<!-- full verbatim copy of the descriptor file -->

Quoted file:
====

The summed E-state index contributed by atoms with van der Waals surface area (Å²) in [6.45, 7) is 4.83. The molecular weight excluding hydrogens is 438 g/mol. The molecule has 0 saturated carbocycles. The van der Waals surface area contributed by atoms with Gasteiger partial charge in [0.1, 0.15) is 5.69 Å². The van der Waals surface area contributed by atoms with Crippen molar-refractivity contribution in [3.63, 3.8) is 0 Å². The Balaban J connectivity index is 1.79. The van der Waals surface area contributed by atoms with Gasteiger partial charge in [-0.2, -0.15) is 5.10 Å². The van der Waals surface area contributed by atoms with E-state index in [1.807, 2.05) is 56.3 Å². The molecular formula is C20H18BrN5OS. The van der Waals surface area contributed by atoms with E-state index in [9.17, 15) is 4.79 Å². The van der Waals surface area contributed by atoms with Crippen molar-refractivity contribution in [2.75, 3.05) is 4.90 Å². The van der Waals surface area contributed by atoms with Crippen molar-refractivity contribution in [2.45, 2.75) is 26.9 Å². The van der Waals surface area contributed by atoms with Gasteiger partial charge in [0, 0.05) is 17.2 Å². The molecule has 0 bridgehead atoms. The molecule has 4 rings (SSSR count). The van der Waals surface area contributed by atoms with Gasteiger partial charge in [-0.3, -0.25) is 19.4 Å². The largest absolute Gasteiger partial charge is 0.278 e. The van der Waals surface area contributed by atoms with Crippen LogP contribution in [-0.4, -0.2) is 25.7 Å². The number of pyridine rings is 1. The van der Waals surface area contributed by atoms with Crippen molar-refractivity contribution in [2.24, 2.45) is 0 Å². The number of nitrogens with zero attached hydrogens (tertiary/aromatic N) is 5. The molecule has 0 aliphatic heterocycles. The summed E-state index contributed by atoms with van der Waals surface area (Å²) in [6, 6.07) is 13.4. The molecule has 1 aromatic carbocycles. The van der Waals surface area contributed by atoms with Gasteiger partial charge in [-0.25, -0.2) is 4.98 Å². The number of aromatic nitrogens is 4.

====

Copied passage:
The summed E-state index contributed by atoms with van der Waals surface area (Å²) in [6.45, 7) is 4.83. The molecular weight excluding hydrogens is 438 g/mol. The molecule has 0 saturated carbocycles. The van der Waals surface area contributed by atoms with Gasteiger partial charge in [0.1, 0.15) is 5.69 Å². The van der Waals surface area contributed by atoms with Crippen molar-refractivity contribution in [3.63, 3.8) is 0 Å². The Balaban J connectivity index is 1.79. The van der Waals surface area contributed by atoms with Gasteiger partial charge in [-0.2, -0.15) is 5.10 Å². The van der Waals surface area contributed by atoms with E-state index in [1.807, 2.05) is 56.3 Å². The molecular formula is C20H18BrN5OS. The van der Waals surface area contributed by atoms with E-state index in [9.17, 15) is 4.79 Å². The van der Waals surface area contributed by atoms with Crippen molar-refractivity contribution in [2.75, 3.05) is 4.90 Å². The van der Waals surface area contributed by atoms with Crippen molar-refractivity contribution in [2.45, 2.75) is 26.9 Å². The van der Waals surface area contributed by atoms with Gasteiger partial charge in [0, 0.05) is 17.2 Å². The molecule has 0 bridgehead atoms. The molecule has 4 rings (SSSR count). The van der Waals surface area contributed by atoms with Gasteiger partial charge in [-0.3, -0.25) is 19.4 Å². The largest absolute Gasteiger partial charge is 0.278 e. The van der Waals surface area contributed by atoms with Crippen LogP contribution in [-0.4, -0.2) is 25.7 Å². The number of pyridine rings is 1. The van der Waals surface area contributed by atoms with Crippen molar-refractivity contribution in [2.24, 2.45) is 0 Å². The number of nitrogens with zero attached hydrogens (tertiary/aromatic N) is 5. The molecule has 0 aliphatic heterocycles. The summed E-state index contributed by atoms with van der Waals surface area (Å²) in [6, 6.07) is 13.4. The molecule has 1 aromatic carbocycles. The van der Waals surface area contributed by atoms with Gasteiger partial charge in [-0.25, -0.2) is 4.98 Å². The number of aromatic nitrogens is 4.